Washington: A word of caution! A new study has shown that overuse of anibiotics made neutrophils - a type of immune cell - less effective in fighting infections
Researchers at the University of Virginia's school of medicine in Charlottesville, US have found that antibiotic use made neutrophils, a type of immune cell, less effective in fighting infections and weakened the intestinal barrier against invading bugs.
A researcher Koji Watanabe said that Neutrophils play an important role as a first-line 'innate immune response' when foreign pathogens invade.
"We found that antibiotic disruption of the natural microbes in the gut prevented this from happening properly, leaving the gut susceptible to severe infection," Watanabe added.
The team used lab mice to determine how the decrease in natural intestinal flora might be worsening the disease.
They found that antibiotics disrupted the mice's gut microbiomes, decreasing the activity of neutrophils and blocking these important white blood cells from responding when needed.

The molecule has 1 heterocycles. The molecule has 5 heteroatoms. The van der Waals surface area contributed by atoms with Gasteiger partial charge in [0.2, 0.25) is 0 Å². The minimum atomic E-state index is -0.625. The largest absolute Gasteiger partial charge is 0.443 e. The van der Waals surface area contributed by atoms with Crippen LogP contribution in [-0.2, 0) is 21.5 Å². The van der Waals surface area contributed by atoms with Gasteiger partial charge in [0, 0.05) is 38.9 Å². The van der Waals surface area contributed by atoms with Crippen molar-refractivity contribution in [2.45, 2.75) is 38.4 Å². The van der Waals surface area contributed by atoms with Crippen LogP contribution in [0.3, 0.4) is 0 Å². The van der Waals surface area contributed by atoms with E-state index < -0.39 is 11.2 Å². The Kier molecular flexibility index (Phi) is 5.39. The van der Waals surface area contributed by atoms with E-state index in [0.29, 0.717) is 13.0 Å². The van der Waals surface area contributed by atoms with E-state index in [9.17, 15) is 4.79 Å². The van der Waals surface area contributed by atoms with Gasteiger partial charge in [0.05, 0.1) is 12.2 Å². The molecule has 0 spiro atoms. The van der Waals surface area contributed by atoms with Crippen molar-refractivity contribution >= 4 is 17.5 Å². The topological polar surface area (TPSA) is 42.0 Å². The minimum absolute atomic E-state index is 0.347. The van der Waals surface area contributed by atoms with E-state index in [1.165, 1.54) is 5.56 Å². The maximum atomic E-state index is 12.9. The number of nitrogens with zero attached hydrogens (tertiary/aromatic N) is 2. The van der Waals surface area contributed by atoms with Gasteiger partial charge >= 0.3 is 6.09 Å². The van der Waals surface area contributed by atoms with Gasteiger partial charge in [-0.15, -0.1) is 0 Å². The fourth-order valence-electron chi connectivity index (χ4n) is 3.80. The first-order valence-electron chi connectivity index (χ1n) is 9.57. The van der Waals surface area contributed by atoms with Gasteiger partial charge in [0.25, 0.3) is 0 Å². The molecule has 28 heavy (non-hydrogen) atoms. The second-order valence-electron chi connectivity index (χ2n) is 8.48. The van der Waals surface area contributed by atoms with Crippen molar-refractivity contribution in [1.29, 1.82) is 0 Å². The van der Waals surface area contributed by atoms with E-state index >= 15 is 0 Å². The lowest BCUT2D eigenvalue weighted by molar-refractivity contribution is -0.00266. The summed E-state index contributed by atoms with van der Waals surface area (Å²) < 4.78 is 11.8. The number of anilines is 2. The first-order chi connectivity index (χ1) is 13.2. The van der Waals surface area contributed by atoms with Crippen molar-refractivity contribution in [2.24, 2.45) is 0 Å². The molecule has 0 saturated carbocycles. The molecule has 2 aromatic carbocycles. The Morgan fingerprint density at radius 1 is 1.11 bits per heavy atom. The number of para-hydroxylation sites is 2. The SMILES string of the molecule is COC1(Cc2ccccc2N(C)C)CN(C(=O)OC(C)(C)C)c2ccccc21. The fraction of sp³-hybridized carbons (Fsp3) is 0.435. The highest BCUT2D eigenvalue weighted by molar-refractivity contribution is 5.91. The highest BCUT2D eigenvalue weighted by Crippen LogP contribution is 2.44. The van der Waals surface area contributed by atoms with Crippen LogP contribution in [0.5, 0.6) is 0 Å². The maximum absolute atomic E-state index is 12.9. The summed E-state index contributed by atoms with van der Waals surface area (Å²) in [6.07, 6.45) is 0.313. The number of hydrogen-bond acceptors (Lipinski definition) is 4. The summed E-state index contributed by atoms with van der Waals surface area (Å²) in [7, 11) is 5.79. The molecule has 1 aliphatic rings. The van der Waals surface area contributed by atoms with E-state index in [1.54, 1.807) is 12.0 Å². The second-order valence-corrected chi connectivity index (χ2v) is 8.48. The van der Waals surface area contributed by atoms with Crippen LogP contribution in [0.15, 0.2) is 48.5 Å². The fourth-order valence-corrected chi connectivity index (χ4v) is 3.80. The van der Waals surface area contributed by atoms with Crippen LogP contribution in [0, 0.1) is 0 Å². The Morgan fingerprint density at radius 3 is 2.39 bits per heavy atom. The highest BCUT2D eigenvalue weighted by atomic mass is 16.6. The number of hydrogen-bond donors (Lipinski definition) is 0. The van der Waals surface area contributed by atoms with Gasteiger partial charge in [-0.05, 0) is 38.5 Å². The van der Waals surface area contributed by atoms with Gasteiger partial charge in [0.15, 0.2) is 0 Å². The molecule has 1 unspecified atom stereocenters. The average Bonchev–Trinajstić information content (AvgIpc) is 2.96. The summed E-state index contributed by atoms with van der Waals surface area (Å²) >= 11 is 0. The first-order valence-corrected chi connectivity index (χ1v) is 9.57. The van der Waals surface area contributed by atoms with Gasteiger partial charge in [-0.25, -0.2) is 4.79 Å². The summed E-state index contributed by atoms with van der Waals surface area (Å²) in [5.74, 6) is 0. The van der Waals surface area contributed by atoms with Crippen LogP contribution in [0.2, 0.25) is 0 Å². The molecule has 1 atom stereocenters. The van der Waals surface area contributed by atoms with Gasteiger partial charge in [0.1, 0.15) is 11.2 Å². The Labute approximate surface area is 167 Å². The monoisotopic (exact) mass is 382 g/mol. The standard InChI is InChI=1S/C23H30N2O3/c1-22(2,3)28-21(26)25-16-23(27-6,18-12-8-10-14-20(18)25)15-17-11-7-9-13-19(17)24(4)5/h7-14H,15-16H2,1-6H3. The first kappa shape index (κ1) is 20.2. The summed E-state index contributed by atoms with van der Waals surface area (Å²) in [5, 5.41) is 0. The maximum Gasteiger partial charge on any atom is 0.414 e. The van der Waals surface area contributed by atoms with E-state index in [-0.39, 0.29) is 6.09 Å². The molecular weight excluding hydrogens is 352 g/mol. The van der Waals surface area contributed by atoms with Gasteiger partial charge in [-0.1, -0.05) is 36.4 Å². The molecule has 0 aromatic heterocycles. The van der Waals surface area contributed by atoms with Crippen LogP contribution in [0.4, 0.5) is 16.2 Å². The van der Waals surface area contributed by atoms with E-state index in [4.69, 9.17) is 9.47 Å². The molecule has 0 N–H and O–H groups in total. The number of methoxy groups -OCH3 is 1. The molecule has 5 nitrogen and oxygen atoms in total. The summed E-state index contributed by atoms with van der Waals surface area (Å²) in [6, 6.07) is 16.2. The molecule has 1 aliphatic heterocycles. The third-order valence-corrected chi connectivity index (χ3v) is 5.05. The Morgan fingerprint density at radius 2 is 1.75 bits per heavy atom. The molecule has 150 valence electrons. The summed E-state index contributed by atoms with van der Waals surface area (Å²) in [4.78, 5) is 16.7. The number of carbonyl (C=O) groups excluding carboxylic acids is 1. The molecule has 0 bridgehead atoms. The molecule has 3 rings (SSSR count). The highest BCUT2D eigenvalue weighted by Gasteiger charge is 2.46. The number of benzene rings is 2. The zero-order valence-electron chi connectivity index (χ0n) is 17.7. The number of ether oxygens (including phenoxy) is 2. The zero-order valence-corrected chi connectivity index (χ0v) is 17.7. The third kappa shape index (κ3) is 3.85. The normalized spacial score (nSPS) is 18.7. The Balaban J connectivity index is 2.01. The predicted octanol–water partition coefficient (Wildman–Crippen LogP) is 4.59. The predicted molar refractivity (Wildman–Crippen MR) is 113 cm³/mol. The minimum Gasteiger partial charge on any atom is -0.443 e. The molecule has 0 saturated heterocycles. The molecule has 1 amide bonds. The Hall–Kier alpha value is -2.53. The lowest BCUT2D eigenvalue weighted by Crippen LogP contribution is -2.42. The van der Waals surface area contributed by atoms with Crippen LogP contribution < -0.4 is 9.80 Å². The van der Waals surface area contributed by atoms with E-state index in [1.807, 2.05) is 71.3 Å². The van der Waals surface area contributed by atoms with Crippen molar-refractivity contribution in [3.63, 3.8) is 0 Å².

This left the gut insufficiently protected. In essence, the gut's guards did not respond when called and the invaders could march right in.
The disruption of the microbiome reduced the production of a key cellular protein vital to the barrier's effectiveness.
Another researcher Bill Petri stated that not to use antibiotics unless they are clearly needed. Unwise use of antibiotics not only increases the risk of multi-drug resistant bacteria and the risk of C. difficile infection but also impairs white blood cell function.
The researchers suggested that the work could prove important in the efforts to develop a vaccine for amebic colitis, also known as amebiasis. The discovery might offer a way to enhance the effectiveness of such a vaccine.